As for the Mazda, its newly available 2.5-liter turbocharged four-cylinder is growlier than the Accord's new turbo mill and not as smooth as either competitor engine. Its output also depends on the gas you use: 227 hp on regular gas and 250 hp with premium. Its 310 lb-ft of torque remains the same with either, however, and you're more likely to notice that any way. It suitably feels stronger than the others off the line, and it benefits from superior responses to driver inputs. The throttle is superb, reacting to delicate inputs without feeling overcaffeinated. It's also unchanged when you press the Sport button, which, unlike those of the other cars here that also fiddle with the steering and suspension, only alters the transmission.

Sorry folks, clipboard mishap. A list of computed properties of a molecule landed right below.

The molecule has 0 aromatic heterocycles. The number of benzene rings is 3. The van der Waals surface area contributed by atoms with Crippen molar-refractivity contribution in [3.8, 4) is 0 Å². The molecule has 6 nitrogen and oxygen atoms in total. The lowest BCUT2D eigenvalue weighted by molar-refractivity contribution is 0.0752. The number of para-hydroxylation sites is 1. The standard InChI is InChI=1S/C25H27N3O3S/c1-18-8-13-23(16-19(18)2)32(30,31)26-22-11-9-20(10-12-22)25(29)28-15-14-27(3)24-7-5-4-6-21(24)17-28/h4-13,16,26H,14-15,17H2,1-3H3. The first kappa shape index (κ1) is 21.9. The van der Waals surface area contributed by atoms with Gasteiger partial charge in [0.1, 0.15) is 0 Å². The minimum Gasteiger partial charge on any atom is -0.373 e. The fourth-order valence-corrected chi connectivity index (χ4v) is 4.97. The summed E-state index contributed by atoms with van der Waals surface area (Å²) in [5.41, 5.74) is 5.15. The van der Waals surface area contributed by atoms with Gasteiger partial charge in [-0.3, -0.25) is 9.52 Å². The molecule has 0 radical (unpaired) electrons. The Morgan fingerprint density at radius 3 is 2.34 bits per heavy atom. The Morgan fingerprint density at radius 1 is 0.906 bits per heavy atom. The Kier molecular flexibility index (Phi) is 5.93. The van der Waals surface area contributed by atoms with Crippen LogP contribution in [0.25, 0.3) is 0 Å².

And what an alteration it makes, as Mazda's six-speed downshifts readily and smartly. Brake going into a corner and the transmission will drop a cog for you, not unlike the sport modes of a Mercedes-AMG or Porsche. Yes, it has paddles like the others, but I didn't actually find myself needing them. That's a sign of excellence, which makes it a little more palatable that the best car to drive does not have a manual. It's only available on the non-turbo base model. Boo.